Column: They moved from California to Nashville and found a different Golden State

Broadway Nashville
A night view of Broadway in Nashville.
(Irfan Khan / Los Angeles Times)
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Michael Anastasi is as California as a Californian can be.

One side of his family descends from Francisco Salvador Lugo, a Spanish soldier who helped to found the pueblo of Los Angeles in 1781 and whose son’s adobe is the oldest standing house in Los Angeles County. Another branch featured Italian fishermen who settled in the San Francisco Bay Area and worked alongside the father of Joe DiMaggio.

Anastasi grew up in Knights Landing, a majority-Latino town in the Sacramento Valley where “you grow up reading and writing, ‘L.A. sucks.’” He nevertheless attended Long Beach State, graduating with a journalism degree that led to a long career in Southern California.

That part of his life culminated in 2015, when he was executive editor of the Los Angeles News Group and the Torrance Daily Breeze won a Pulitzer Prize in local reporting for its coverage of the Centinela Valley Union High School District.


Just months after the win, Anastasi moved his family to the Volunteer State to take charge of the Tennessean.

“It was a perfect time and place, but our [15-year-old] daughter was upset,” Anastasi told me over coffee and eggs at a Waffle House minutes away from Nashville International Airport. He’s 56, imposing in physique but soft-spoken.

The diners around us were mostly Black and Latino. On the wall, a sheet of paper had breakfast terms like “bacon” and “toast,” along with “What would you like to eat?” in English and Spanish.

“She said, ‘I hate Nashville, I hate Tennessee, I hate the South, and I hate you.’ Now, she’s a senior at the University of Tennessee,” he continued.

“We did the California college tour when she was a high school senior,” he added with a smile, “and my wife kinda hoped she would pick UCLA [her alma mater]. But by then, my daughter told us she was staying in the South because ‘these are my people.’”

For years, Californians have flocked to states like Texas, Arizona and Nevada. Less recognized is the growing number of people leaving for Tennessee.

Dec. 28, 2021

I was in Tennessee on assignment and wanted to catch up with Anastasi, whom I hadn’t seen in person since his big move seven years ago. He remains the Tennessean’s executive editor and is now also the South’s regional editor for Gannett’s USA Today Network, overseeing the chain’s newsrooms across Tennessee, Louisiana, Arkansas, Mississippi and Alabama.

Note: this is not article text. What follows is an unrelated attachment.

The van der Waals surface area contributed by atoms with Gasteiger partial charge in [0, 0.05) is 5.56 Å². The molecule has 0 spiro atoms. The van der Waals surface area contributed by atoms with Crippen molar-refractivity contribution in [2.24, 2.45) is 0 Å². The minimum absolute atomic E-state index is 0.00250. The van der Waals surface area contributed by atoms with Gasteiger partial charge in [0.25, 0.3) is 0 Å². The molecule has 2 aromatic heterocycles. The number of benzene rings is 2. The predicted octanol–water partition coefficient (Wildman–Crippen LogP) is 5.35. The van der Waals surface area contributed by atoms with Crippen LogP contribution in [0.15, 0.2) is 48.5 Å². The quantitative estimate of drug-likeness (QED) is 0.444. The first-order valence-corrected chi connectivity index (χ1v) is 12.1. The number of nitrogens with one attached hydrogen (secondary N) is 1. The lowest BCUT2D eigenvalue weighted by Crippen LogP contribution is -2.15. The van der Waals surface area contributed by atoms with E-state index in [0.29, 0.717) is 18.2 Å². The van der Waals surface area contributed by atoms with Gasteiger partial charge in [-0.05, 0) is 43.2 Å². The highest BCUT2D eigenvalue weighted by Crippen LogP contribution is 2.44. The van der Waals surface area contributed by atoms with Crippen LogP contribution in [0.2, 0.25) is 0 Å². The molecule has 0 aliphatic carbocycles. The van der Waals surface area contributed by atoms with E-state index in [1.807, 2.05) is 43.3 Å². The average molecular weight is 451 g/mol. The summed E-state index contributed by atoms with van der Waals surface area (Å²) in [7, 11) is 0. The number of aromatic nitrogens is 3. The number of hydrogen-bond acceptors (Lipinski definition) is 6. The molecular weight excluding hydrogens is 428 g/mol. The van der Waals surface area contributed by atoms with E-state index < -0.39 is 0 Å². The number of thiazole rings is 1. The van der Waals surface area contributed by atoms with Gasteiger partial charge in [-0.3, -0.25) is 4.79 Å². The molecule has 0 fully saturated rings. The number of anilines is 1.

I was curious to see not just how Anastasi is doing, but how he’s guiding his reporters on covering the great California exodus to Tennessee and other parts of the South.

As my colleague Sarah Parvini reported last year, lots of y’all readers have already made the move, are thinking of it, or know California quitters who have done so. Just in one afternoon backyard barbecue I attended in Nashville, I met young adults — whites, Asians, Latinos — from Bell Gardens, Santa Maria, Santa Ana and Torrance who found the good life in Music City.

Nashville California
Todd Hood of Bold Patriot Brewing Co. moved from Norco to Nashville in 2019 and opened his brewing business in the middle of the pandemic in 2020.
(Irfan Khan / Los Angeles Times)

Anastasi says rumors of Tennessee’s impending transformation into Temecula with a twang are overblown.

“They’re coming from everywhere,” he said. “Not just California. You do have a lot of disaffected people who aren’t as liberal as some parts of California.” He noted that people of all political persuasions are moving here for cheaper housing, lower taxes and just more space to live in.

They’re arriving to a Tennessee that’s looking and feeling more and more like the state they left.


Latino students make up half of the population in Nashville’s public schools. The city has one of the largest Kurdish populations in the United States. Questions about development, equity, gentrification and growth are now bubbling up — the very issues Californians have groaned about for decades and that many are hoping to leave behind.